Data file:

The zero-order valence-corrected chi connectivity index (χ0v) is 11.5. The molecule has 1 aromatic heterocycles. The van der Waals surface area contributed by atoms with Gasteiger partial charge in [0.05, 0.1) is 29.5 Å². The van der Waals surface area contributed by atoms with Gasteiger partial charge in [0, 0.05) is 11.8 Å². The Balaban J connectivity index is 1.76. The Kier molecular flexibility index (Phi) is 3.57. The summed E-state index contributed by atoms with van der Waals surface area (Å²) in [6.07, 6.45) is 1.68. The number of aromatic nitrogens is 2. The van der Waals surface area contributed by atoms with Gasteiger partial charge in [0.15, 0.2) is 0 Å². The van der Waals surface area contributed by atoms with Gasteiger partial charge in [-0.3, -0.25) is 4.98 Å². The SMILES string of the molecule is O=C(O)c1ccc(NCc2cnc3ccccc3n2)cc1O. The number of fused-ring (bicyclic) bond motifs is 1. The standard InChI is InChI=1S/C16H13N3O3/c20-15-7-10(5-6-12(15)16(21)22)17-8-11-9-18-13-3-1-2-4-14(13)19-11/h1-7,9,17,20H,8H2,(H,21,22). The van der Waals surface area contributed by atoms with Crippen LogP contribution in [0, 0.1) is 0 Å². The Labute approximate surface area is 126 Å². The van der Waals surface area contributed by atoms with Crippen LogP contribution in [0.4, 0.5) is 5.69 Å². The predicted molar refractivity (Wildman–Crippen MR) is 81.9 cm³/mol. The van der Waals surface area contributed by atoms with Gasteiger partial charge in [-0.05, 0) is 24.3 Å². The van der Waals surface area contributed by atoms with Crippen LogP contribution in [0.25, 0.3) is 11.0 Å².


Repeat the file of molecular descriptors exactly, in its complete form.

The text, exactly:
The zero-order valence-corrected chi connectivity index (χ0v) is 11.5. The molecule has 1 aromatic heterocycles. The van der Waals surface area contributed by atoms with Gasteiger partial charge in [0.05, 0.1) is 29.5 Å². The van der Waals surface area contributed by atoms with Gasteiger partial charge in [0, 0.05) is 11.8 Å². The Balaban J connectivity index is 1.76. The Kier molecular flexibility index (Phi) is 3.57. The summed E-state index contributed by atoms with van der Waals surface area (Å²) in [6.07, 6.45) is 1.68. The number of aromatic nitrogens is 2. The van der Waals surface area contributed by atoms with Gasteiger partial charge in [0.15, 0.2) is 0 Å². The van der Waals surface area contributed by atoms with Gasteiger partial charge in [-0.3, -0.25) is 4.98 Å². The SMILES string of the molecule is O=C(O)c1ccc(NCc2cnc3ccccc3n2)cc1O. The number of fused-ring (bicyclic) bond motifs is 1. The standard InChI is InChI=1S/C16H13N3O3/c20-15-7-10(5-6-12(15)16(21)22)17-8-11-9-18-13-3-1-2-4-14(13)19-11/h1-7,9,17,20H,8H2,(H,21,22). The van der Waals surface area contributed by atoms with Crippen LogP contribution in [0, 0.1) is 0 Å². The Labute approximate surface area is 126 Å². The van der Waals surface area contributed by atoms with Crippen LogP contribution in [0.4, 0.5) is 5.69 Å². The predicted molar refractivity (Wildman–Crippen MR) is 81.9 cm³/mol. The van der Waals surface area contributed by atoms with Gasteiger partial charge in [-0.05, 0) is 24.3 Å². The van der Waals surface area contributed by atoms with Crippen LogP contribution in [0.25, 0.3) is 11.0 Å².